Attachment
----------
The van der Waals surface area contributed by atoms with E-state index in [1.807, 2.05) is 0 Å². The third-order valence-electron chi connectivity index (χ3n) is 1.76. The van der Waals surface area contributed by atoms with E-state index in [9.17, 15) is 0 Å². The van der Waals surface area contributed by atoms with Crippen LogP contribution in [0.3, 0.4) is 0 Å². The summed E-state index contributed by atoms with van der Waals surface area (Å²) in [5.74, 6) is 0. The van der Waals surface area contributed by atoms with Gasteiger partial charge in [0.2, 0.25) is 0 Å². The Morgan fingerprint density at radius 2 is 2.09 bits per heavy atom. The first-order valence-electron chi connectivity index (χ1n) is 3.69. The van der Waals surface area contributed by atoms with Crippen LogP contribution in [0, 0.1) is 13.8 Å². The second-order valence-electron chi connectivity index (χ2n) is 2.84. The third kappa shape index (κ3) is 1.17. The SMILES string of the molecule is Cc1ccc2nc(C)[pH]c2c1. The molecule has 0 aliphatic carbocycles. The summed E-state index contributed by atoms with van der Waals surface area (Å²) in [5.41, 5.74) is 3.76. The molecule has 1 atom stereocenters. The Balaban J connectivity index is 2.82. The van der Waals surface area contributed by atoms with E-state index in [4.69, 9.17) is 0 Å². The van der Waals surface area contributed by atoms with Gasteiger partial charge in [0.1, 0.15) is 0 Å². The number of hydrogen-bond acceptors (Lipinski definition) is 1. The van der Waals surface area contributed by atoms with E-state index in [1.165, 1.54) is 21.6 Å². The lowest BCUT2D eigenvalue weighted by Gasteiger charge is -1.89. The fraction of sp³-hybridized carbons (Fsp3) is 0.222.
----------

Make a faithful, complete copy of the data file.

The van der Waals surface area contributed by atoms with E-state index in [1.807, 2.05) is 0 Å². The third-order valence-electron chi connectivity index (χ3n) is 1.76. The van der Waals surface area contributed by atoms with E-state index in [9.17, 15) is 0 Å². The van der Waals surface area contributed by atoms with Crippen LogP contribution in [0.3, 0.4) is 0 Å². The summed E-state index contributed by atoms with van der Waals surface area (Å²) in [5.74, 6) is 0. The van der Waals surface area contributed by atoms with Gasteiger partial charge in [0.2, 0.25) is 0 Å². The Morgan fingerprint density at radius 2 is 2.09 bits per heavy atom. The first-order valence-electron chi connectivity index (χ1n) is 3.69. The van der Waals surface area contributed by atoms with Crippen LogP contribution in [0, 0.1) is 13.8 Å². The second-order valence-electron chi connectivity index (χ2n) is 2.84. The third kappa shape index (κ3) is 1.17. The SMILES string of the molecule is Cc1ccc2nc(C)[pH]c2c1. The molecule has 0 aliphatic carbocycles. The summed E-state index contributed by atoms with van der Waals surface area (Å²) in [5.41, 5.74) is 3.76. The molecule has 1 atom stereocenters. The Balaban J connectivity index is 2.82. The van der Waals surface area contributed by atoms with E-state index in [4.69, 9.17) is 0 Å². The van der Waals surface area contributed by atoms with Gasteiger partial charge in [0.1, 0.15) is 0 Å². The number of hydrogen-bond acceptors (Lipinski definition) is 1. The van der Waals surface area contributed by atoms with E-state index in [1.165, 1.54) is 21.6 Å². The lowest BCUT2D eigenvalue weighted by Gasteiger charge is -1.89. The fraction of sp³-hybridized carbons (Fsp3) is 0.222.